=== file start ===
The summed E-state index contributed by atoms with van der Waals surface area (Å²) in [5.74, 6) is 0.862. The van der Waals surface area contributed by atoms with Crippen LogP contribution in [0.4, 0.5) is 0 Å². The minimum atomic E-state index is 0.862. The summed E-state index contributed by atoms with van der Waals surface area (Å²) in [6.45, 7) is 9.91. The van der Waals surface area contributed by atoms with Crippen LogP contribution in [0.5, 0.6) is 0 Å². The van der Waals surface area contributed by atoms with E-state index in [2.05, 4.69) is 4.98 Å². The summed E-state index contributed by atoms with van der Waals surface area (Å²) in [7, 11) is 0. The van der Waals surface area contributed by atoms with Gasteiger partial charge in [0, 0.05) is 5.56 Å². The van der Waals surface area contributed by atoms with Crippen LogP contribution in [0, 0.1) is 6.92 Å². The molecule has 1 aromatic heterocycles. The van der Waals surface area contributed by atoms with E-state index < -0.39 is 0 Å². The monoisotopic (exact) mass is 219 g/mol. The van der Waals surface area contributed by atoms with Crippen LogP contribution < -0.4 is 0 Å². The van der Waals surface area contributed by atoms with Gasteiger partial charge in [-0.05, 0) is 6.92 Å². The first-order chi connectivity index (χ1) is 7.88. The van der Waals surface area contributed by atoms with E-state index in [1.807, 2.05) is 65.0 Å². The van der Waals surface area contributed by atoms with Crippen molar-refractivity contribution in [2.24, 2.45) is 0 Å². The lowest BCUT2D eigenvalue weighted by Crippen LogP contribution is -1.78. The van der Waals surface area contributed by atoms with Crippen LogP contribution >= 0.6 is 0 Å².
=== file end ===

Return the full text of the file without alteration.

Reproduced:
The summed E-state index contributed by atoms with van der Waals surface area (Å²) in [5.74, 6) is 0.862. The van der Waals surface area contributed by atoms with Crippen LogP contribution in [0.4, 0.5) is 0 Å². The minimum atomic E-state index is 0.862. The summed E-state index contributed by atoms with van der Waals surface area (Å²) in [6.45, 7) is 9.91. The van der Waals surface area contributed by atoms with Crippen LogP contribution in [0.5, 0.6) is 0 Å². The van der Waals surface area contributed by atoms with E-state index in [2.05, 4.69) is 4.98 Å². The summed E-state index contributed by atoms with van der Waals surface area (Å²) in [7, 11) is 0. The van der Waals surface area contributed by atoms with Gasteiger partial charge in [0, 0.05) is 5.56 Å². The van der Waals surface area contributed by atoms with Crippen LogP contribution in [0, 0.1) is 6.92 Å². The molecule has 1 aromatic heterocycles. The van der Waals surface area contributed by atoms with E-state index < -0.39 is 0 Å². The monoisotopic (exact) mass is 219 g/mol. The van der Waals surface area contributed by atoms with Crippen LogP contribution < -0.4 is 0 Å². The van der Waals surface area contributed by atoms with Gasteiger partial charge in [-0.05, 0) is 6.92 Å². The first-order chi connectivity index (χ1) is 7.88. The van der Waals surface area contributed by atoms with E-state index in [1.807, 2.05) is 65.0 Å². The van der Waals surface area contributed by atoms with Crippen molar-refractivity contribution in [2.24, 2.45) is 0 Å². The lowest BCUT2D eigenvalue weighted by Crippen LogP contribution is -1.78. The van der Waals surface area contributed by atoms with Crippen LogP contribution >= 0.6 is 0 Å².